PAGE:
Now, that statement could just as easily be written as

Currently, there is no conclusive evidence demonstrating running in running shoes reduces injury or that barefoot/minimalist running causes injury in every runner.

The sort of study being talked about just has not been done. There are some hints that barefoot running reduces stress on the joints, but there has not been a careful study comparing injury rates (and what sorts of injuries) of running barefoot versus running shod. However, neither of the above renderings of that statement is unbiased.

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There is a new paper out in Nature about barefoot running which examines foot strike patterns versus shod running. The article is Foot strike patterns and collision forces in habitually barefoot versus shod runners from lead investigator Daniel Lieberman of Harvard. There is also a “News and Views” article by William Jungers commenting on it: Biomechanics: Barefoot running strikes back. Already, the Los Angeles Times has an article about the story: Study on evolution of running finds going barefoot good for the sole, better for the heels.

What Dr. Lieberman and his co-researchers did was compare the foot strikes of five different groups: “(1) habitually shod athletes from the USA; (2) athletes from the Rift Valley Province of Kenya (famed for endurance running), most of whom grew up barefoot but now wear cushioned shoes when running; and (3) US runners who grew up shod but now habitually run barefoot or in minimal footwear. We also compared adolescents from two schools in the Rift Valley Province: one group (4) who have never worn shoes; and another group (5) who have been habitually shod most of their lives.”

Here’s what they found out. Almost everybody who runs in shoes strikes with the heel. Almost everybody who has experience with running barefoot does more front-foot striking or mid-foot striking (though, when looking at the data, the word “striking” really only appears to apply when rear-foot striking). When you strike with the heel, it sets up a strong transient force, with a very sharp increase in loading and a high peak. When barefoot, that transient force is mostly missing. You can see the difference in his figure 1 (a portion of which is included below):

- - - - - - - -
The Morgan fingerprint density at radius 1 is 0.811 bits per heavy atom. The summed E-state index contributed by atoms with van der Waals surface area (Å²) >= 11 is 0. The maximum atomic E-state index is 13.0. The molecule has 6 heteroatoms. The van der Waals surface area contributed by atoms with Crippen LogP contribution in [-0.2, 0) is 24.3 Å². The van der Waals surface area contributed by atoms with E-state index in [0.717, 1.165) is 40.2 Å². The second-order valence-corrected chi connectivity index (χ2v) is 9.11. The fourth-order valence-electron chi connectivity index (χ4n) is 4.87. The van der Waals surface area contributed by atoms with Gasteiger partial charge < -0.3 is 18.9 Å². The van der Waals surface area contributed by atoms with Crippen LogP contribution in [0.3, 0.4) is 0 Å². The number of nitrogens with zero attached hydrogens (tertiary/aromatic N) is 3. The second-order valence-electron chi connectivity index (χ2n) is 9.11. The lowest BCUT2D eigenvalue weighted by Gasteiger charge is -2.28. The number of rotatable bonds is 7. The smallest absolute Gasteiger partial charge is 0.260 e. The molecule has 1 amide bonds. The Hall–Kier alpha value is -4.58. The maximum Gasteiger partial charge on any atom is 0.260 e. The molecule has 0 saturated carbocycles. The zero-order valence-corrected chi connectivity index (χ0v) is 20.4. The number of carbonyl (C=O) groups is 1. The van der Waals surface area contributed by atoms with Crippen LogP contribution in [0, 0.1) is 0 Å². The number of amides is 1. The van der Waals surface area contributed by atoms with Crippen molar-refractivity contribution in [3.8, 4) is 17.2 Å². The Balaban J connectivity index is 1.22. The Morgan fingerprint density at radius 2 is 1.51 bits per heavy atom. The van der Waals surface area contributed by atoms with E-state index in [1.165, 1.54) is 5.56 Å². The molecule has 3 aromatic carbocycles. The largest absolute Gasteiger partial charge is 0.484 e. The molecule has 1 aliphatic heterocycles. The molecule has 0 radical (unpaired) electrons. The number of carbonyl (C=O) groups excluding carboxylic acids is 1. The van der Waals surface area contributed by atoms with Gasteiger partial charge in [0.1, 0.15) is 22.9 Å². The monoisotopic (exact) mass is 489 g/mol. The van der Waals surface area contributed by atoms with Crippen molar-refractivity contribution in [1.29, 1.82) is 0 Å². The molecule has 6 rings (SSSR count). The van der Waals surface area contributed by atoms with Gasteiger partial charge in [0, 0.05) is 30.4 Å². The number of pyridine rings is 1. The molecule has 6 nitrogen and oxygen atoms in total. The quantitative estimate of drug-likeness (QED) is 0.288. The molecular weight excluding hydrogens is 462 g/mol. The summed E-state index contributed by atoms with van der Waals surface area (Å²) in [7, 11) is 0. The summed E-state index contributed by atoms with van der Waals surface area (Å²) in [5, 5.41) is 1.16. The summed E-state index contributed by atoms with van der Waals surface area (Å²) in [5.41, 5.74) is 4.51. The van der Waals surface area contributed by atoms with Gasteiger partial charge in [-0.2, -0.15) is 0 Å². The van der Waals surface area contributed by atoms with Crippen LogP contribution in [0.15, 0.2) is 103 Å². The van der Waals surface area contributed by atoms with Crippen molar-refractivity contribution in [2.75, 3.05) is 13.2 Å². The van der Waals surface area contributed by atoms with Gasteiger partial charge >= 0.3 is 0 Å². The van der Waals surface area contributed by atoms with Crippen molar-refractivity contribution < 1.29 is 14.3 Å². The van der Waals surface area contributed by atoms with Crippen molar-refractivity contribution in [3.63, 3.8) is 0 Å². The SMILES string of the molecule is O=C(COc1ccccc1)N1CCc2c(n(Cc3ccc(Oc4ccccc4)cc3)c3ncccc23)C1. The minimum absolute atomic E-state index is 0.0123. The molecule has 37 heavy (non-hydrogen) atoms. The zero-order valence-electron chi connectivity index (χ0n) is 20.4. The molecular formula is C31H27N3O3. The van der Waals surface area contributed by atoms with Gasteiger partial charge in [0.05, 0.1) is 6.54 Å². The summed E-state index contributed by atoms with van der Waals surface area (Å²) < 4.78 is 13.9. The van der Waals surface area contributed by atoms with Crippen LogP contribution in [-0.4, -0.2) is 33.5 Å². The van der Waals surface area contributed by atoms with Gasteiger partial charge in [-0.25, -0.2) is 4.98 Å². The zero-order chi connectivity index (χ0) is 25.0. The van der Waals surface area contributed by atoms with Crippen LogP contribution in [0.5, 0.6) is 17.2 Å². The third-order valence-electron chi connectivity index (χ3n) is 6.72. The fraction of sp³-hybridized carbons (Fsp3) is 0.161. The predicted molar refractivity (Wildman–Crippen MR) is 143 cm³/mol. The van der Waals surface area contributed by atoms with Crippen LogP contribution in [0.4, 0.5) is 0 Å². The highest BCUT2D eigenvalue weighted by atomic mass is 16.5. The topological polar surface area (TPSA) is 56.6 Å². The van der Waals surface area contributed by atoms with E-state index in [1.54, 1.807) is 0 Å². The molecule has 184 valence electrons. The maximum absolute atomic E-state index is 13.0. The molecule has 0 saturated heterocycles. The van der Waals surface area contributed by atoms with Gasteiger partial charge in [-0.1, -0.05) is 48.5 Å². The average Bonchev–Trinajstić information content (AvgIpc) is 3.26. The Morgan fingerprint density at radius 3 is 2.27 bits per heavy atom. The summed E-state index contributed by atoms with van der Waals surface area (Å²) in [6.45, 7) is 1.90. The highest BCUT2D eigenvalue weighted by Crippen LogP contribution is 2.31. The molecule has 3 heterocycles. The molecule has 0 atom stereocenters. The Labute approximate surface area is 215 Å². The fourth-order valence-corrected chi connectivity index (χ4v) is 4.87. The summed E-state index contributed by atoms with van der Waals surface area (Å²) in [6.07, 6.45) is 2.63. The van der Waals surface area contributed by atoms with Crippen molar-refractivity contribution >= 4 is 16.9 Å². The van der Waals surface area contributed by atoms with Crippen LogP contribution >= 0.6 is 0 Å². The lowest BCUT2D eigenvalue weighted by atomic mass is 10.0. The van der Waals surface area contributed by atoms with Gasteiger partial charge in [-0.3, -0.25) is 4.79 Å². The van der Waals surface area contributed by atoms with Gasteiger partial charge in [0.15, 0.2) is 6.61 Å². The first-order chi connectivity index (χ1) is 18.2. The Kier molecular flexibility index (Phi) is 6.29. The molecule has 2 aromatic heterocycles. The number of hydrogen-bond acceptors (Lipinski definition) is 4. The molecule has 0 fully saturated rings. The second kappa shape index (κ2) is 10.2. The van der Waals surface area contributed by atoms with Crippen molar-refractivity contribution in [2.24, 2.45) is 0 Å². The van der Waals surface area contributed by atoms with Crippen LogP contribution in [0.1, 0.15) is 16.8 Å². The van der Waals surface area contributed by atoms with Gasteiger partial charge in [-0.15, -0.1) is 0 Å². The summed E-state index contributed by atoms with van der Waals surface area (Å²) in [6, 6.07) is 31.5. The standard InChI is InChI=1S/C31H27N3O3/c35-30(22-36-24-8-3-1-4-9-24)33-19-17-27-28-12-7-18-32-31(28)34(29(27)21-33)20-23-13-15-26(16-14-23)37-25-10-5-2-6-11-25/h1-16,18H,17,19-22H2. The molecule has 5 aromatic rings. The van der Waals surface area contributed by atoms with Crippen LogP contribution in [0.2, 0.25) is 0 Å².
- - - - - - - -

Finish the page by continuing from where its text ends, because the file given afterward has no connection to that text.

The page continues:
If you try to heel-strike while barefoot, the transient is even quicker and higher, because there is not all that shoe cushioning. So, if you try to run barefoot that way, you very quickly learn that front-foot or mid-foot striking is the way to go. And that is also what Dr. Lieberman found. Folks who regularly run shod automatically heel-strike. In fact, the raised heel of running shoes actually encourage hitting with the heel first, since the ankle has to be flexed that much more to try to land on the mid or front of the foot. Folks with any amount of experience running barefoot automatically switch to a mid- or front-foot strike.

You can see that in action in the following two photos, from Jungers’ article. Both of the Kenyan youths pictured grew up barefooted, but started wearing shoes fairly recently. You can see the front-foot landing for the barefooted youth, and the heel-strike landing for the shod youth.

As Dr. Lieberman puts it in his article:

Differences between [rear-foot strike] and [front-foot strike] running make sense from an evolutionary perspective. If endurance running was an important behaviour before the invention of modern shoes, then natural selection is expected to have operated to lower the risk of injury and discomfort when barefoot or in minimal footwear. Most shod runners today land on their heels almost exclusively. In contrast, runners who cannot or prefer not to use cushioned shoes with elevated heels often avoid [rear-foot strike] landings and thus experience lower impact transients than do most shod runners today, even on very stiff surfaces.

“Very stiff surfaces” refers to surfaces such as asphalt and concrete:

As a result, we found no significant differences in rates or magnitudes of impact loading in barefoot runners on hard surfaces relative to cushioned surfaces.

Dr. Lieberman ends up by noting that

Evidence that barefoot and minimally shod runners avoid [rear-foot] strikes with high-impact collisions may have public health implications. The average runner strikes the ground 600 times per kilometre, making runners prone to repetitive stress injuries. The incidence of such injuries has remained considerable for 30 years despite technological advancements that providemore cushioning and motion control in shoes designed for heel–toe running. Although cushioned, high-heeled running shoes are comfortable, they limit proprioception and make it easier for runners to land on their heels. Furthermore, many running shoes have arch supports and stiffened soles that may lead to weaker foot muscles, reducing arch strength. This weakness contributes to excessive pronation and places greater demands on the plantar fascia, which may cause plantar fasciitis. Although there are anecdotal reports of reduced injuries in barefoot populations, controlled prospective studies are needed to test the hypothesis that individuals who do not predominantly RFS either barefoot or in minimal footwear, as the foot apparently evolved to do, have reduced injury rates.